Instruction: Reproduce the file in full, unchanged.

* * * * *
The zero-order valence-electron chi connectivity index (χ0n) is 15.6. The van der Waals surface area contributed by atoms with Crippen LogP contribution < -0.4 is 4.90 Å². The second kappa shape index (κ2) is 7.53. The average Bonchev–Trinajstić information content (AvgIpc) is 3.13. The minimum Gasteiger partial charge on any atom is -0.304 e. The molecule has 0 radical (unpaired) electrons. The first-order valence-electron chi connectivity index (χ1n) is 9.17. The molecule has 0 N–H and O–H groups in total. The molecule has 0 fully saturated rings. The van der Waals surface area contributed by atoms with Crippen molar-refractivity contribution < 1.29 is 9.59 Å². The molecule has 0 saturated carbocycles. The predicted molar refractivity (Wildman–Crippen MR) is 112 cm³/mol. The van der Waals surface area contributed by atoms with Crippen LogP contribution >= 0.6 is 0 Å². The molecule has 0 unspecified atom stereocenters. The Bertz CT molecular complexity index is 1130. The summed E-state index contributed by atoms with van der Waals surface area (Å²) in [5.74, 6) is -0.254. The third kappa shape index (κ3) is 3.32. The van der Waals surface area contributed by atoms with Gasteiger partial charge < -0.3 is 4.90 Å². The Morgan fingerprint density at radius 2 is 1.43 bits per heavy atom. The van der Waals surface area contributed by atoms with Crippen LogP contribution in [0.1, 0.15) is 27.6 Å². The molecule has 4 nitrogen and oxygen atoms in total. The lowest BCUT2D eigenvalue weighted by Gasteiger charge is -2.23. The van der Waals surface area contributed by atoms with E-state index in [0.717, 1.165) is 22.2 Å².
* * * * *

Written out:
The zero-order valence-electron chi connectivity index (χ0n) is 15.6. The van der Waals surface area contributed by atoms with Crippen LogP contribution < -0.4 is 4.90 Å². The second kappa shape index (κ2) is 7.53. The average Bonchev–Trinajstić information content (AvgIpc) is 3.13. The minimum Gasteiger partial charge on any atom is -0.304 e. The molecule has 0 radical (unpaired) electrons. The first-order valence-electron chi connectivity index (χ1n) is 9.17. The molecule has 0 N–H and O–H groups in total. The molecule has 0 fully saturated rings. The van der Waals surface area contributed by atoms with Crippen molar-refractivity contribution < 1.29 is 9.59 Å². The molecule has 0 saturated carbocycles. The predicted molar refractivity (Wildman–Crippen MR) is 112 cm³/mol. The van der Waals surface area contributed by atoms with Crippen LogP contribution >= 0.6 is 0 Å². The molecule has 0 unspecified atom stereocenters. The Bertz CT molecular complexity index is 1130. The summed E-state index contributed by atoms with van der Waals surface area (Å²) in [5.74, 6) is -0.254. The third kappa shape index (κ3) is 3.32. The van der Waals surface area contributed by atoms with Gasteiger partial charge < -0.3 is 4.90 Å². The Morgan fingerprint density at radius 2 is 1.43 bits per heavy atom. The van der Waals surface area contributed by atoms with Crippen LogP contribution in [0.1, 0.15) is 27.6 Å². The molecule has 4 nitrogen and oxygen atoms in total. The lowest BCUT2D eigenvalue weighted by Gasteiger charge is -2.23. The van der Waals surface area contributed by atoms with E-state index in [0.717, 1.165) is 22.2 Å².